Shearing Shreks and Hog Trough

I originally thought I would have Ewegenie and Lady Madonna sheared when our shearer comes, but Tom thought it was cruel to make them carry the extra weight of their wool for more than another month.  So I googled around to try to figure out how to shear sheep that have not been in 6 years.  I found this video about Shrek the sheep being sheared after 7 years.  So I took the advice in the video to use hand shears rather than electric, to leave some wool on the sheep to provide some warmth, and to be careful that the weight of the fleece did not pull the skin to cause nicks.  So I thought I would give it a try.  Here’s Ewegenie before shearing:

Ewegenie preshearingHer fleece is dragging on the stand and some of it is actually dragging all the way to the ground.  Here’s a photo of her 16 inch fleece:

16 inch fleeceHere is she is partly sheared:

partly sheared2And finally she is done:

shearedAnd here is her fleece on the shearing stand:

Ewegenie fleeceIt weighed 24 pounds.  Next is Lady Madonna’s turn.  While Ewegenie took the strategy of passive resistance by refusing to stand for me, Madonna took the strategy of moving frequently on the stand.  Here she is before her shearing:

Madonna before shearingHer fleece was felted on the outer surface.  Once I cut through this surface initially the shearing went well across the back.  But as I progressed the weight of the felted wool really tugged and made it quite a bit hard.  Here she is partially done:

Madonna  half shearedAnd here is her fleece on the stand:

Madonna fleeceHer fleece weighed 12.2 pounds.  The sheep also got their feet trimmed, worming medication given and their CDT shots.  Here they are after their difficult morning:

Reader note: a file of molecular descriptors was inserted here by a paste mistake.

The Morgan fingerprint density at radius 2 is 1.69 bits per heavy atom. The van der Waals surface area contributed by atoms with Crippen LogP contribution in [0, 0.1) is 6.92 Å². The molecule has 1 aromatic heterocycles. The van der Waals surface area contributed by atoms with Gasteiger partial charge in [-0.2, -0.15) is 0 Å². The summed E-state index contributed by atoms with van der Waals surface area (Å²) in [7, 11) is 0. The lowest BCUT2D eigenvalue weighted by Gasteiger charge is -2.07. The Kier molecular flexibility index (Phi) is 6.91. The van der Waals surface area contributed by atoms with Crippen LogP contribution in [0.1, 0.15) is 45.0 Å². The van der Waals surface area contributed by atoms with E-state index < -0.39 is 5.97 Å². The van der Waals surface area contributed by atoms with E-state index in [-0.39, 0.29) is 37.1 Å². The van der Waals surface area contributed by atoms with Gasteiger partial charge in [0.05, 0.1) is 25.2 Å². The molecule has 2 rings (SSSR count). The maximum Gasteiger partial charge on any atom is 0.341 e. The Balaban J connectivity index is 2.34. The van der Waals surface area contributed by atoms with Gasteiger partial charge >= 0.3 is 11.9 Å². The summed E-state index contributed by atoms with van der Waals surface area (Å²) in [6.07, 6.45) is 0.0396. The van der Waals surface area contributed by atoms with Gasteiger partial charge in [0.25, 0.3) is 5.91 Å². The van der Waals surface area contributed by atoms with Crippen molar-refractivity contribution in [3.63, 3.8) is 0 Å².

Madonna and Ewegenie and after shearingWhile I was working on the sheep, Tom was building a hog trough.  We have been feeding them in rubber tubs, but they keep knocking them over and filling them with mud.  Today I got sick of having to dig the tubs out of the mud with hungry hogs circling so I suggested he make a proper trough.  So he consulted books and made this sturdy feeder:

hog troughI hope they like it, and it holds up to their abuse.

Tom and I are now going to take it easy and watch the Oscars.











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8 Responses to Shearing Shreks and Hog Trough

  1. Vesta says:

    Looks like a hard job well done.

  2. Tammy says:

    I am very impressed! The fact that you were able to research and learn from Shrek’s experience is wonderful. I didn’t realize your girls were six years old! I think that Ewegenie looks especially relieved in that last picture. You know it has to be awful nice for them not to be carrying that weight around and with the wool you left they should do fine in the cold. Awesome job and I’m sure you are glad that is behind you.


    • Donna says:

      Thanks Tammy! There is very little on the internet about shearing neglected sheep, but the Shrek video really helped. I think they were both relieved that I was leaving. It was a lot of weight and must feel weird and light to them to be sheared for the first time. And I am glad it is done.

  3. mechagrue says:

    They do look greatly relieved in that last picture! What amazing sheep, to have survived all that neglect. I will never understand people.

    • Thanks! I thought they looked scared still. But at least Madonna felt comfortable enough to eat. They are amazing sheep but still really freaked out. I will never understand people either. Why spend good money for animals and then do close to nothing to take care of them?

  4. Monique says:

    I just read about your sheep rescue Donna – wow. How sad. I just wrote a blog post about the importance of knowing when we are over our heads and finding new homes for animals when we know we can’t care of them properly.

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